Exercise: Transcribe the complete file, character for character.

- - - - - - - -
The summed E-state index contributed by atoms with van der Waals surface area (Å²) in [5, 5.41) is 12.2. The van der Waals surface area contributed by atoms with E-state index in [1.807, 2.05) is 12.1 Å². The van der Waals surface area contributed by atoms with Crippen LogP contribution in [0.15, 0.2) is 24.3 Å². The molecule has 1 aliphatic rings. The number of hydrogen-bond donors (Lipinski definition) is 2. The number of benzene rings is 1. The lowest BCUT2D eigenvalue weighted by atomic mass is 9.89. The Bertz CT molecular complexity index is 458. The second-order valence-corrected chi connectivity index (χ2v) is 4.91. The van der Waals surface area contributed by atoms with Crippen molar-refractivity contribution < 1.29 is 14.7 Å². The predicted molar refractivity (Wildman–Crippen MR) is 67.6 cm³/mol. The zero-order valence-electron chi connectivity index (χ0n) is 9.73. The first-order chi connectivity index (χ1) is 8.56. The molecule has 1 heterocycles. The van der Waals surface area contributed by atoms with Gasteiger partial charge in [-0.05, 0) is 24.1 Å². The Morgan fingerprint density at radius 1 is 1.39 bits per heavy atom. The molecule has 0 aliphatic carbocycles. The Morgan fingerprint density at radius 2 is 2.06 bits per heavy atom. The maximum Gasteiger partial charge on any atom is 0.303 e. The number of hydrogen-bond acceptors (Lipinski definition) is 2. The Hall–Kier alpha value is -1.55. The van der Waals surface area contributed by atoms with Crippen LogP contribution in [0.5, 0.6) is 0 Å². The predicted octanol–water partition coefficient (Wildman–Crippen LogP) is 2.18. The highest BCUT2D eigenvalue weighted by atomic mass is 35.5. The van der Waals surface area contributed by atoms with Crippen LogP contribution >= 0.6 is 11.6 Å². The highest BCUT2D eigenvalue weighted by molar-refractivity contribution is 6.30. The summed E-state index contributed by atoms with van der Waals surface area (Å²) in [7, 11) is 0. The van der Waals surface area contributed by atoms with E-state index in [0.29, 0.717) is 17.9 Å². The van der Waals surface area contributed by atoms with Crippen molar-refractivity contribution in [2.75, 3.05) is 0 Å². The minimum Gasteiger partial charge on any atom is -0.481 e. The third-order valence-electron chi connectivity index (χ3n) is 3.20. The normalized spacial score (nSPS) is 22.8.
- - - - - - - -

The summed E-state index contributed by atoms with van der Waals surface area (Å²) in [5, 5.41) is 12.2. The van der Waals surface area contributed by atoms with E-state index in [1.807, 2.05) is 12.1 Å². The van der Waals surface area contributed by atoms with Crippen LogP contribution in [0.15, 0.2) is 24.3 Å². The molecule has 1 aliphatic rings. The number of hydrogen-bond donors (Lipinski definition) is 2. The number of benzene rings is 1. The lowest BCUT2D eigenvalue weighted by atomic mass is 9.89. The Bertz CT molecular complexity index is 458. The second-order valence-corrected chi connectivity index (χ2v) is 4.91. The van der Waals surface area contributed by atoms with Crippen molar-refractivity contribution < 1.29 is 14.7 Å². The predicted molar refractivity (Wildman–Crippen MR) is 67.6 cm³/mol. The zero-order valence-electron chi connectivity index (χ0n) is 9.73. The first-order chi connectivity index (χ1) is 8.56. The molecule has 1 heterocycles. The van der Waals surface area contributed by atoms with Gasteiger partial charge in [-0.05, 0) is 24.1 Å². The Morgan fingerprint density at radius 1 is 1.39 bits per heavy atom. The molecule has 0 aliphatic carbocycles. The Morgan fingerprint density at radius 2 is 2.06 bits per heavy atom. The maximum Gasteiger partial charge on any atom is 0.303 e. The number of hydrogen-bond acceptors (Lipinski definition) is 2. The Hall–Kier alpha value is -1.55. The van der Waals surface area contributed by atoms with Crippen LogP contribution in [0.5, 0.6) is 0 Å². The predicted octanol–water partition coefficient (Wildman–Crippen LogP) is 2.18. The highest BCUT2D eigenvalue weighted by atomic mass is 35.5. The van der Waals surface area contributed by atoms with Crippen LogP contribution >= 0.6 is 11.6 Å². The highest BCUT2D eigenvalue weighted by molar-refractivity contribution is 6.30. The summed E-state index contributed by atoms with van der Waals surface area (Å²) in [7, 11) is 0. The van der Waals surface area contributed by atoms with E-state index in [0.29, 0.717) is 17.9 Å². The van der Waals surface area contributed by atoms with Crippen molar-refractivity contribution in [2.75, 3.05) is 0 Å². The minimum Gasteiger partial charge on any atom is -0.481 e. The third-order valence-electron chi connectivity index (χ3n) is 3.20. The normalized spacial score (nSPS) is 22.8.